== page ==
Thank you Byron. I will go back to the Florish Comprehensive. I have read over and over that the light is causing the algae, but it happen at the same time as when I add the Florish so I got scared it was that and stopped it. I had very little algae prior to that, but when the Florish was added it covered the front glass, but hasn't came back sinse I removed it. My lights are one 6 hours a day, I will see what I can do about blocking the sunlight. It should start getting better now that the days are getting shorter.

Thank you again for the advice.

There is quite a complex relationship going on in an aquarium, with water chemistry and nutrients and light. So it is very possible that adding nutrients can trigger algae, but again it is not the nutrients directly but the light. The plant species and number also play into this equation. The aim, which often has to be reached over several weeks by simple experimentation, is to have light and nutrients in balance sufficient for the plants, and no more.

Six hours is about the minimum you want to go with tank lighting for plants. So my question now is, what is the light (be specific)? And would a photo of the tank be possible, so I can see the extent of the plants?

Byron.

Kelley 09-11-2012 12:07 AM

3 Attachment(s)
I have 1 T-8 Flora Sun bulb. I did have two in the beginning but the algae was out of control so I removed one bulb. I also tried out different lengths of time for the lights but 6 hours seemed to work so that's where I left it. I believe I started out at 10 hours. Everything seemed to be balanced to me until about 3 months ago when the Anubis, which has been in the tank since day one, started getting yellow. I did not use any fertilizer during the time I thougth the tank was balanced.

The bulb is a year old. Should it be replaced?


I have Crypt Balansae, Anubius Nana, a larger abubius (can't think of the name), Crypto Wendtii, smaller crypts (never knew name), various swords and jungle val. The Jungle val was the last planted added, it was added on 7-11-12. Everything seems to be putting on new growth.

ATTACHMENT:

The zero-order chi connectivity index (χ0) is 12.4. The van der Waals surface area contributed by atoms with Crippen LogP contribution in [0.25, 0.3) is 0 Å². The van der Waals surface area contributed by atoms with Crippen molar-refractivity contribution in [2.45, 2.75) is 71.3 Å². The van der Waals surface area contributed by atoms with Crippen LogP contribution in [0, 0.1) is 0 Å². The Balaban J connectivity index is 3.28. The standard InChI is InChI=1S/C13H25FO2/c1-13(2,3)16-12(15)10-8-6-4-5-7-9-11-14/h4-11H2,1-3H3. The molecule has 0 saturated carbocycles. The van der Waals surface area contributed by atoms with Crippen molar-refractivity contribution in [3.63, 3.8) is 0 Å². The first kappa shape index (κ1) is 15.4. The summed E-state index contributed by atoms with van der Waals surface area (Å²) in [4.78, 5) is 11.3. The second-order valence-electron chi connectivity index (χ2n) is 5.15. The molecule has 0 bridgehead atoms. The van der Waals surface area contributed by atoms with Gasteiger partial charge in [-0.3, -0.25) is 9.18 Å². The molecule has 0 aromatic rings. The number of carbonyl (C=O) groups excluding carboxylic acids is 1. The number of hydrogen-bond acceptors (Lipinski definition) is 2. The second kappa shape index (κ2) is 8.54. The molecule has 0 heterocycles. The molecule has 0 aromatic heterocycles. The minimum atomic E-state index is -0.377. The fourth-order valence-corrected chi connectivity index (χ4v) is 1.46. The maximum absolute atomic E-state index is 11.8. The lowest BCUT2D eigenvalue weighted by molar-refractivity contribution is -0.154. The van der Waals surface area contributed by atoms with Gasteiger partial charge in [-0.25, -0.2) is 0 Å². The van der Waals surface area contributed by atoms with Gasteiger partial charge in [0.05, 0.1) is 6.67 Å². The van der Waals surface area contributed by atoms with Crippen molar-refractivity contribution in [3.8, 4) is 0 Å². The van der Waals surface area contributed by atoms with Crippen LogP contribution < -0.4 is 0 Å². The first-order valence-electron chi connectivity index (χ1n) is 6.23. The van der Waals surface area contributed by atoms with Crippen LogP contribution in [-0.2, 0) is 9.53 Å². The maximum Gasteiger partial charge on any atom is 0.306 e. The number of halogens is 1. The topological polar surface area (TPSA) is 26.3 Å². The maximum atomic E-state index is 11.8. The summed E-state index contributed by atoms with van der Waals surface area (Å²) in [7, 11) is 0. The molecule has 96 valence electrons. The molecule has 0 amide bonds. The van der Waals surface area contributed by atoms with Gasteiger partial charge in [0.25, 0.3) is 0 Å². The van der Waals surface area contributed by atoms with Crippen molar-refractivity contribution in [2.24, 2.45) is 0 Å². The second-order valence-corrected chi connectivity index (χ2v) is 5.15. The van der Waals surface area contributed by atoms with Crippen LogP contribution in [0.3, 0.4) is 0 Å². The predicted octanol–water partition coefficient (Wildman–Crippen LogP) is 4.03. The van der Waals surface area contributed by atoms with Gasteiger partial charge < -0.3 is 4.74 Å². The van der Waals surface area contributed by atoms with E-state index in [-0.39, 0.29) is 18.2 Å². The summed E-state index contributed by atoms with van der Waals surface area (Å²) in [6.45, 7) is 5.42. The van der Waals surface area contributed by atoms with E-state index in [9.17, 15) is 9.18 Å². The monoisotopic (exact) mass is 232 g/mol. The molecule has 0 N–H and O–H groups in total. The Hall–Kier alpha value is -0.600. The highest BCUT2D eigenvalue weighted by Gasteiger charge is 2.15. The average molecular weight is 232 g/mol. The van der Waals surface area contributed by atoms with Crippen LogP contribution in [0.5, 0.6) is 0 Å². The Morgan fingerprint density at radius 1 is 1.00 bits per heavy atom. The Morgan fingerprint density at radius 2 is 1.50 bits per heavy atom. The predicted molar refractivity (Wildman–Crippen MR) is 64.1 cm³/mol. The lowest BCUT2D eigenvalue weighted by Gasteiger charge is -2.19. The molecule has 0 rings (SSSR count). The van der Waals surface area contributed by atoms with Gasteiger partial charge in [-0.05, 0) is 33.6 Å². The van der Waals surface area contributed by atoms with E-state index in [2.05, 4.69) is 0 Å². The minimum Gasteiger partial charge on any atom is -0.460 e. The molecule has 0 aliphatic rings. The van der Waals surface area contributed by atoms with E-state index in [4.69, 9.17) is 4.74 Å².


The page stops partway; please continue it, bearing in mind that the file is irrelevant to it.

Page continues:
Byron 09-11-2012 01:10 PM

That info and photos helps. Plants are not looking bad, except for the yellowing leaves of course. The algae is confined to the glass, and this is solely light-related. The tank light combined with room light. I wouldn't at this stage reduce the light further. But one suggestion is to clean the glass (what you can see and easily reach) at each water change using one of those sponge scraper things. I do this on the front glass of every tank each week, and often on the rear and side glass depending, although I seldom see anything; but this ensures I remove the near-invisible beginnings of algae that will otherwise appear and spread on the glass. This is natural. In most of my tanks I can see this on the sides and back if i look for it and where i don't get with the sponge/scraper.

Second item is the light. T8 tubes should be replaced about every 12-18 months. Some will say you can go up to 3 years with the newer T8 tubes which are more efficient than the older models, but I have found 18 months is about max. You can actually see algae increase when the light weakens to the point where it is no longer sufficient for the plants. And while the existing tube may seem just as bright, as soon as you replace it you will see a marked increase in brightness.

I would also suggest a 6500K tube. The FloraSun I am assuming is the ZooMed tube. This is 5000K which is OK, but plants do respond better to light around 6500K. So as you need to replace this anyway, I recommend the ZooMed UltraSun which is 6700K. This is a very good tube. You will see a bit sharper, crisper white, but once you're used to it, I think you will like it. It also offers a true rendition of fish and plant colours.

This tube could also be a part of the problem, from the spectrum perspective and the intensity. This tube (FloraSun) is actually weaker intensity than the UltraSun and comparable tubes. The 6700K will drive photosynthesis better, especially when you add Flourish Comprehensive, and this actually keeps algae at a disadvantage. Also, the weakening I see in the sword is likely due both to nutrients and light; this plant needs brighter light than what the single FloraSun is providing.

One comment on the Anubias, are the rhizomes well above the substrate? If they are not, this can cause the plant to weaken.

Byron.

Kelley 09-11-2012 06:55 PM

Thank you Byron. I really appreciate your input and will give your sugestions a try. The anubis' rhizome is not under the substrate. I was careful not to do that.

Kelley